The lake was (all along) a reservoir.        

                                My third grade trip was to a dam. 

All along, I wore nothing but hand me down sweaters.

                               I grow at the mercy of my mother. 

Everytime. I height. At the mercy. Of someone. Else.

                                When I put my forehead on the floor fives times a day.

It will be game over.

                               My third grade self played squash.

My third grade self could have continued playing squash.

                               A child is an investment to a future.

Because now. 26. Fat. Drenched dreaming. Of figure skating. 

                               I can’t even sit straight. I look out of windows.

Do you know what a country smells like?

                               Not home. Never home. (All along) Not me.

Smells like teen spirit.

                                Smells like sweat moustache.

Smells like mercy lighting up a dam.

                                Every sleep I was consumed by a bonfire. No music. No dance. 

I don’t hate it here.

                                I don’t hate it anywhere.

But it’s hard hearing my mother cry on the toilet.

                                It’s hard hearing the winter knock up New York.

It’s hard breathing in smog and realizing (all along) it was Lahore.

                                All along, it was just me.

But did I even know?

                               In third grade, I ate a whole box of chalk.

In third grade, I witnessed a freed pigeon return to where it was homed.

                               In third grade, they found me. Without proof. At the squash court. Hustled.

I only know ill.

                               I only know mercy.


                               Have mercy.

I spend my day shifting light bulbs to create company with my shadow.

                               I spend my day resting halved in warmth and shade.

I know what it will take to not burn me.

                               But I do not step out of the house.

And the house never steps out of me.

Copyright © 2021 by Ayesha Raees. Originally published in Poem-a-Day on June 1, 2021, by the Academy of American Poets.

On a dusty rooftop in Giza, I tell Imam,
in another life, he and Hugh would have been
the best of friends. I picture Hugh, taking him
by the arm down the corniche
or the Cape, the cool night air refusing
silence. I hear their strings and tubes cutting through
beaming crowds in Imbaba and Soweto. Miriam
is serenading an open sea, clicking to the wind
by El Montaza. I see Biko
and Negm, side by side, in a crowded auditorium,
a whole generation huddled
around their voices. This is to say, in another
life revolution would be but
abstract. Biko would be a doctor,
perhaps in Durban. There would be no trains
for Hugh to sing of, save for those
that would bring him back to his loved
ones, safely. Negm would only be known
for love poems. What more
could one ask for? Let us not cheer
for those who would rather die
as soldiers when there is no
war. My whole life I have envied
the kind of thirst for music
that can be quenched by
Elvis and Sinatra. I have prayed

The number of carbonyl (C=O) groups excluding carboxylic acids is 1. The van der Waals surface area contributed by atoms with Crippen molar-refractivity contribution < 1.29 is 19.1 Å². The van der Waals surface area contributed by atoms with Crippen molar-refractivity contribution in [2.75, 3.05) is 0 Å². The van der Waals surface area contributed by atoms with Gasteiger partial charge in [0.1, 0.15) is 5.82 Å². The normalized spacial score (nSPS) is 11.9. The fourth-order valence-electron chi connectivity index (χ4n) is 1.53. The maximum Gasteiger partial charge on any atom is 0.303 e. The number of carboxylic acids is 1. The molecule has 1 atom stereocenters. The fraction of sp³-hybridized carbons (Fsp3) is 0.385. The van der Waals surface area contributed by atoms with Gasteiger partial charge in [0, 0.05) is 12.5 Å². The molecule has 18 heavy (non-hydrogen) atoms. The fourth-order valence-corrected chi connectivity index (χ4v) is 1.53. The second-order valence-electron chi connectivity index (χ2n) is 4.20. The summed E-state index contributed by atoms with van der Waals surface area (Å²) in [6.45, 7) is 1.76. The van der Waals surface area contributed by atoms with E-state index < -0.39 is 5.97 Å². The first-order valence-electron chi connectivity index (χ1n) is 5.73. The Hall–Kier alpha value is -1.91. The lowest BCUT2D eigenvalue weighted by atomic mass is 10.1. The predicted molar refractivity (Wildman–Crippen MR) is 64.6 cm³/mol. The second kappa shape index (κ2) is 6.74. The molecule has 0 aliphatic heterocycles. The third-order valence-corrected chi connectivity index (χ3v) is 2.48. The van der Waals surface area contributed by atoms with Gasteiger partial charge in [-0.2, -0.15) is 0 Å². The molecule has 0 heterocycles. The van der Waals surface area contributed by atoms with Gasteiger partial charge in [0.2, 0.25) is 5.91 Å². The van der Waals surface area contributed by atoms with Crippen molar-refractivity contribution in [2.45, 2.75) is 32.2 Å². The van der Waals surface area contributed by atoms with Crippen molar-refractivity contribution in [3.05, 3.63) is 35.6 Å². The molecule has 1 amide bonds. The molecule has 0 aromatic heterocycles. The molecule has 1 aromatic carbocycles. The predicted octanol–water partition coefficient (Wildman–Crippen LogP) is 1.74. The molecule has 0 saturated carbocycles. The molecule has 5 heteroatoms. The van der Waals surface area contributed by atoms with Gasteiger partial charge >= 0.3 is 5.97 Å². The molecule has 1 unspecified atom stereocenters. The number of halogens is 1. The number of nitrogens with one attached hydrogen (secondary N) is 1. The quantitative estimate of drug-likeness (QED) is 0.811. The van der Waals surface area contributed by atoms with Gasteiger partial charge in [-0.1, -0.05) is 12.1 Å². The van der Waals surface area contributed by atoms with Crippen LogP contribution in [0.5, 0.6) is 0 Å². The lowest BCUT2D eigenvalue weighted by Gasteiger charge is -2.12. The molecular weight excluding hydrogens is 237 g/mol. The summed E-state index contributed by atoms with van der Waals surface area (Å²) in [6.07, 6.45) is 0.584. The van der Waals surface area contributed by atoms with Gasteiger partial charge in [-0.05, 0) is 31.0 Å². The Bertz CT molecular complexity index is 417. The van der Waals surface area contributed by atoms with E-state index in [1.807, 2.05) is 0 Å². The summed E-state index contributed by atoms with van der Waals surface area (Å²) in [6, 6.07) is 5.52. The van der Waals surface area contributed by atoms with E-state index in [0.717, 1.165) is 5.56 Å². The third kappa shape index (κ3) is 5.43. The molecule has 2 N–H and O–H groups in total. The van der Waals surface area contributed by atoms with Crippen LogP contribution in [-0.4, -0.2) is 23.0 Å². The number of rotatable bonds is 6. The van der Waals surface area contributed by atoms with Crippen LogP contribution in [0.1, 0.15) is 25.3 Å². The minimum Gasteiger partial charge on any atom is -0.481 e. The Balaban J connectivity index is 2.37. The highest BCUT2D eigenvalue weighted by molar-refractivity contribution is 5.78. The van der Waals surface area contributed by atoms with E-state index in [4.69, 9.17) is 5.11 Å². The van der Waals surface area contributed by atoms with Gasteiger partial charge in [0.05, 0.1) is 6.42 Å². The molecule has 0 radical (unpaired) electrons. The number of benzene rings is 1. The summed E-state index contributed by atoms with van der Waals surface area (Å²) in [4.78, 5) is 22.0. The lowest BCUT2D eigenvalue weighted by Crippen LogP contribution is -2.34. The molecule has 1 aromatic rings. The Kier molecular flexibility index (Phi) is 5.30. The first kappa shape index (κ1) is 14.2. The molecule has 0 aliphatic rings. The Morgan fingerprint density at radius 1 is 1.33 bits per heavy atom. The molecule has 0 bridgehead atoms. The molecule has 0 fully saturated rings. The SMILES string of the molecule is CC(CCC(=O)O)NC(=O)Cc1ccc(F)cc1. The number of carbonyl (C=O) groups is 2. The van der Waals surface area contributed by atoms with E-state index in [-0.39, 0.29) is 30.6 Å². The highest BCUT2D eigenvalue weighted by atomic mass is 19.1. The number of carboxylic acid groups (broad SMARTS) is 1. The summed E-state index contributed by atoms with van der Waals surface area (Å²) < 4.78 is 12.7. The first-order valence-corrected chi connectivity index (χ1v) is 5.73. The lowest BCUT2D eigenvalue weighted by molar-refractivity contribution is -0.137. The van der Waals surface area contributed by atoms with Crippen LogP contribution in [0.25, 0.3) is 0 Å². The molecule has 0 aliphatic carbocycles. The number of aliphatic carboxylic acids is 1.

nightly for those I have idolized
to find a good night’s sleep
before deadly fame. What good is poetry
if it kills the poet? In another life, what must be said
here is but fairytale, ghost stories
for the rowdy children. Kanafani would live
in Acre, Baldwin would die
in Harlem, neither knowing the taste
of exile. I would write of bees
and clocks. I would not need men’s solemn
crooning to put me
to sleep. I would not mourn
the dead.

Copyright © 2021 by Hazem Fahmy. Originally published in Poem-a-Day on June 10, 2021, by the Academy of American Poets.

I was waiting for something
to arrive. I didn’t know what.
Something buoyed, something
sun knocked. I placed my palms
up, little pads of butter, expecting.
All day, nothing. Longer than
that. My hair grew, fell out,
grew. Outside my window, I felt
the flick of a tail in September
wind. A bobcat sauntered across
the grass before me, the black tip
of its tail a pencil I’d like to sharpen.
I immediately hushed, crouched,
became a crumpled shock of
joy to see something this wild,
not myself. It turned to look
at me, its body muscular in
the turning. In its mouth was
the tail of a mouse drained of
blood, dangling diorama of death.
Sharp eyes looking at me and then,
not. Its lack of fear, its slow stroll
across the stream’s bridge, fur
lacquering its teeth. Sometimes
what comes to us, we never called
for. How long had I been crouched
like that? I stood up, blood rush
trumpeting. My arms wrapped
themselves around myself, lifted.
It was as if a bank vault had
opened and I was just standing
there, stealing nothing.

Copyright © 2021 by Jane Wong. Originally published in Poem-a-Day on May 17, 2021, by the Academy of American Poets.

Deep inside the quiet deep parting of private seas
to leagues of muscular chants, there is a love
to be lost and broken    rearranged like blocks—
whose name we spell is not the issue—it is us not willing
to pay attention to architecture, its integrity, whether
it will last the shake    we go story after story
thinking the roof will know nothing of the ground.

from A Penny Saved (Willow Books, 2012) by Arisa White. Copyright © 2012 by Arisa White. Used with permission of the author.